When she was six years old, she fell in love for the first time. It was a boy named Michael in Mrs. Curtis’s class. He was new to the school and she was shy because of a black eye from playing catch with her cousin the night before. During the week, the whole family would get burgers and onion rings from Harvey’s and drive to their parents’ intramural softball games. It was the year that Harvey’s gave away softballs of electric colours with their combos. She chose the green and yellow one to accompany her burger (just ketchup, please!) That night, she was teaching her cousin how to catch pop-flies, lobbing the fluorescent watermelon ball into the air. When it was her turn to catch it, she tried to show off by catching it like they do on TV, waiting until the last second. In the last second, she saw the blue sky and then it was dark.

Twelve was twelve. Amidst sprouting pimples and late blooms, something grew behind her eye. She felt like the hunchback of Notre Dame. She discovered that humility had the low low price of existential reasoning.

Twenty-four came and went without a whisper.

On the table, a dragonfly landed. Like a worm, she inched her nose close to examine its rather ugly body with bulging eyes and red, striated torso. Getting closer, she noticed its green hue catching the light, the twitch from its rear legs, the wholes in its body made for breathing. She got closer and saw the pattern on its wing much like a leaf. Although veined and translucent, it began in one point and pulsed a structure through the flaky wafers. These flakes are what make it fly, she thought. It’s so tiny and its life is so fleeting.

She looked up, left her notebooks and went outside.


the valid dictorian

30/09/2010 § Leave a comment

On top of a hill, on a long veranda, on a chair. he sat and dipped ginger snaps into his black coffee and wondered how he got there.

He was older, but not old. He could not remember his first steps or his high chair or the first time he climbed the stairs. He remembered the sound of his mother’s voice, “Oh, you were something, you were such a hoot. The sound of a great thud and running to the bedroom and seeing you climb the ladder to the bunk bed. You wouldn’t walk, but, man, you would climb everything!” She told him that story a lot. As it turned out, he decided to skip walking and chose to run or leap or fly.

He was harder, but not hard. He knew he liked salty crackers and sweetened tea and the bitter taste of dark chocolate, but he could not put his finger on it. He did remember the early mornings with his cousin and grandmother, rising before the crack of dawn to watch the weather station and dunk ginger snaps into a mug filled with black coffee. “Morning, Fred. It’s going to be sunny today. What do you say we go to the beach and do nothing,” his grandma would say. As he grew older, he noticed that the jar of ginger snaps would always be full. She only bought ginger snaps for him and his cousin.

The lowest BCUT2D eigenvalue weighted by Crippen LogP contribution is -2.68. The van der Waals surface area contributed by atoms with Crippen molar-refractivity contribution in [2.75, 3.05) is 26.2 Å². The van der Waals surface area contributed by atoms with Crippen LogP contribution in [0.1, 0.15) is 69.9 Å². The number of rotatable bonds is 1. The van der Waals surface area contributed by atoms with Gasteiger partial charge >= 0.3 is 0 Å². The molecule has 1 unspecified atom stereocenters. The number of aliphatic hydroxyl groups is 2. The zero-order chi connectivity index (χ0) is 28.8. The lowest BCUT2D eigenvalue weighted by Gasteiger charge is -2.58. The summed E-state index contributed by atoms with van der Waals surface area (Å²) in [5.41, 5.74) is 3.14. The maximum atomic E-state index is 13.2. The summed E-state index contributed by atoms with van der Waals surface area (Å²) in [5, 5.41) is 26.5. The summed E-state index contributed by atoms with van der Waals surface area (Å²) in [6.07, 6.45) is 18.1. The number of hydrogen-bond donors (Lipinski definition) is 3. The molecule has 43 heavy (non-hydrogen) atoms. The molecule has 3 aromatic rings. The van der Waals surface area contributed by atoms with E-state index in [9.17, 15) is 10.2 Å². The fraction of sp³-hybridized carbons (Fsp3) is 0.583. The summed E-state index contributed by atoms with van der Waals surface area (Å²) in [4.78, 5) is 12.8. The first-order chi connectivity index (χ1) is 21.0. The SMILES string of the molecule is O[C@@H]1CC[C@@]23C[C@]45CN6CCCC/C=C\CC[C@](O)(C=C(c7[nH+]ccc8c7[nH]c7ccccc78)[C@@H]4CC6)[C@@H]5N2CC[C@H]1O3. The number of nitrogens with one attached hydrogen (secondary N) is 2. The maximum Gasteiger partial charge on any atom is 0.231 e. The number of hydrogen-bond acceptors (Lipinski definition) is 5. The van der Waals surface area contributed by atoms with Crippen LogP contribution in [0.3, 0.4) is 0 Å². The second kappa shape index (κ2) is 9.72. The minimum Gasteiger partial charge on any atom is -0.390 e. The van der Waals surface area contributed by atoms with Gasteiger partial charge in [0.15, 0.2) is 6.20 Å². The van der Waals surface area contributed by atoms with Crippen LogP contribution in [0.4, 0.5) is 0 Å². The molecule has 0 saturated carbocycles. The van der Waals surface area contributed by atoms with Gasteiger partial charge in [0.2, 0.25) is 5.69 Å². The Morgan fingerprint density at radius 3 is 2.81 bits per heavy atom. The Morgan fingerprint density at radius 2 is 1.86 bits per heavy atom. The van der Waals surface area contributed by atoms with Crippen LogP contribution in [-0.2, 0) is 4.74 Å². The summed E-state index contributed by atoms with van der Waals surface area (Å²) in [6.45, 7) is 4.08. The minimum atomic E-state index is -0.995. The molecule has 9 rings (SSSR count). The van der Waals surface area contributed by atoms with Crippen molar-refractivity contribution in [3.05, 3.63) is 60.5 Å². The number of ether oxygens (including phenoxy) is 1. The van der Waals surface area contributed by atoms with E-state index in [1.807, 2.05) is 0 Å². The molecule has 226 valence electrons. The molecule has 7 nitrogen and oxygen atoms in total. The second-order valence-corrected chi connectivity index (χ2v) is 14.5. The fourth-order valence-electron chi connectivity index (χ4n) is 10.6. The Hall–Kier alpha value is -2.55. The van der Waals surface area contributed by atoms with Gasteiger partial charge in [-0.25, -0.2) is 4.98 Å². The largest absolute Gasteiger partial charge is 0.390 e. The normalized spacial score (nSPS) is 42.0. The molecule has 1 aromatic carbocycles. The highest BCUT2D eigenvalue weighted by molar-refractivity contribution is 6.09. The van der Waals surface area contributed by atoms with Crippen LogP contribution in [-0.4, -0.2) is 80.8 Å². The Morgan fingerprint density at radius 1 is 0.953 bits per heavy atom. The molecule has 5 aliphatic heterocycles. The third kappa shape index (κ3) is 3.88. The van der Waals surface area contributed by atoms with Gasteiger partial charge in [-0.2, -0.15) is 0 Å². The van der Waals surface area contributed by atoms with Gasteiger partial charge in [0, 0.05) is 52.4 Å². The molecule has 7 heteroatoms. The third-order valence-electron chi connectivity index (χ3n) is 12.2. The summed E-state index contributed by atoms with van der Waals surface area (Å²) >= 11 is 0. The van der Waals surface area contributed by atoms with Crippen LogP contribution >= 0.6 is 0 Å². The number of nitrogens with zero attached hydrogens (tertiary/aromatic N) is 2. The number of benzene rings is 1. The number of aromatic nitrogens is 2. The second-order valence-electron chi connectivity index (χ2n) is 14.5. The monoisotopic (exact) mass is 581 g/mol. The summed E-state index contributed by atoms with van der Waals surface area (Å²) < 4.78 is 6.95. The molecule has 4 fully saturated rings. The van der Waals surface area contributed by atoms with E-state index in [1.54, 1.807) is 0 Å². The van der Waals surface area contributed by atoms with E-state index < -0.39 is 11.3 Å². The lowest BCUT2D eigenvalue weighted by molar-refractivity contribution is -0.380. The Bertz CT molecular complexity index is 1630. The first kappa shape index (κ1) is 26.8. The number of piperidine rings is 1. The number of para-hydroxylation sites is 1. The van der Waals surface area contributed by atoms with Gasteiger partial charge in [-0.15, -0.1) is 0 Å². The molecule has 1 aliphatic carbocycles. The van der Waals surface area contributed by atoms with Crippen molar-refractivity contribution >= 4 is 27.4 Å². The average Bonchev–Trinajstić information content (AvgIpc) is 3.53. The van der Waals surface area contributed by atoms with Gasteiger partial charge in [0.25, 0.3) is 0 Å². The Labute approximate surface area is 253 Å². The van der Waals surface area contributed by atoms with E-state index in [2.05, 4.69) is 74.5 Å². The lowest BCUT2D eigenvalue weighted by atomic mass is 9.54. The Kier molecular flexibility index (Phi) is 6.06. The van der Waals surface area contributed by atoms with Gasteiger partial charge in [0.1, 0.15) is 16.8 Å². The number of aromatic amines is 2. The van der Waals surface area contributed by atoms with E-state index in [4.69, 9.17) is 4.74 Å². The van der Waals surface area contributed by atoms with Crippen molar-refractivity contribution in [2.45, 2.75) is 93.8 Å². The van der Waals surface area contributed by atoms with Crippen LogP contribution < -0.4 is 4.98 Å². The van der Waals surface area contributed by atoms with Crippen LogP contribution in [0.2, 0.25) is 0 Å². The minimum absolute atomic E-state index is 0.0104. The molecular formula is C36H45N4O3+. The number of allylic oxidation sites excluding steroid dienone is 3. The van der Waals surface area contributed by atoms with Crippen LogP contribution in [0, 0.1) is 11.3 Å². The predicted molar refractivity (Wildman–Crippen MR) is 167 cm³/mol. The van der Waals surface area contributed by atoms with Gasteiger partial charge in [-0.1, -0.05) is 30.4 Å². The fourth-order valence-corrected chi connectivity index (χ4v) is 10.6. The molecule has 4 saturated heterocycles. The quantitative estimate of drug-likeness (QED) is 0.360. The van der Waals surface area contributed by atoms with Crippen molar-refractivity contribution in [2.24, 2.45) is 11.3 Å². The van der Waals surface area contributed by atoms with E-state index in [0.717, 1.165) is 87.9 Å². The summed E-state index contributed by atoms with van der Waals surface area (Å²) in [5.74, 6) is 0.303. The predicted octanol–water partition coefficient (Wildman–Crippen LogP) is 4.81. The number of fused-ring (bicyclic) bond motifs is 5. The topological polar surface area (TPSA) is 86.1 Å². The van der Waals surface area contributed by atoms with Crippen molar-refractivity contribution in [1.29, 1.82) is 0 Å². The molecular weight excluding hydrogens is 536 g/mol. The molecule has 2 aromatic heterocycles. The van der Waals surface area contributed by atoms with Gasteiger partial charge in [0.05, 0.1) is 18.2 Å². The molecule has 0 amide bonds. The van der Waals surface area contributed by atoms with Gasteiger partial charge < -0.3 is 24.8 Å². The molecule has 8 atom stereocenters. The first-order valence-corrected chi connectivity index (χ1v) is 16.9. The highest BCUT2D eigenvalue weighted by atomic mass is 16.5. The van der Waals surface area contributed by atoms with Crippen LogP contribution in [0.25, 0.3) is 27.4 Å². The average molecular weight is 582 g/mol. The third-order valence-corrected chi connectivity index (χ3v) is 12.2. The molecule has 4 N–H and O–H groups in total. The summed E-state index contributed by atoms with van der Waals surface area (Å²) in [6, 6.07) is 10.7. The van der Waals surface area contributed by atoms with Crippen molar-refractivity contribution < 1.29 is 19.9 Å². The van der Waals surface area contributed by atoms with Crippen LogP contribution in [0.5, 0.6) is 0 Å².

He was wiser, but not wise. He knew he got decent grades and was mediocre at sports and wondered what everyone else was doing. He learned a little bit of everything from the things that he tried and discovered that he liked language and freedom. Everyday in French class, he was sent into the hall. “No, Monsieur, I will not go into the hall again! It takes two people to talk and disrupt the class and I will not be the martyr of consequences!” At recess, he apologized to his friend for sending her out into the hall and she told him it was nothing. It gave her the opportunity to do something other than work, like colour and listen to her tape deck. Later in high school, he, too, enjoyed the moments in the hall during math class.

Sitting alone with a glass half full of coffee and cookie crumbs, he said out loud, “To most I am nothing, but to few I was something.” He laughed.

ww & thursday: a cylinder

23/09/2010 § Leave a comment

Tubes and tunnels bring back memories of empty paper towel rolls. Much like everyone else, I remember taking the flimsy, hollow logs of cardboard, pressing it around my mouth and hollering like a wolf or monster or sports announcer. It would leave a ring, a red impression, for a few minutes. Then, I would take it and pretend I was an explorer of sorts, holding it to my left eye and yelling, “ahoy!” It left a temporary monacle. Looking down the cylinder, I would notice how much brighter it looked on the other end, contrasted by the dark, cardboard tunnel.

Last night, I got to spend a little time with STB. Of course, sitting in her bedroom with newly acquired posters and trinkets, we started talking about books. For some time, I have not found the space (as I have a lot of time) to enjoy reading. Perhaps, it has been the literature that I have chosen.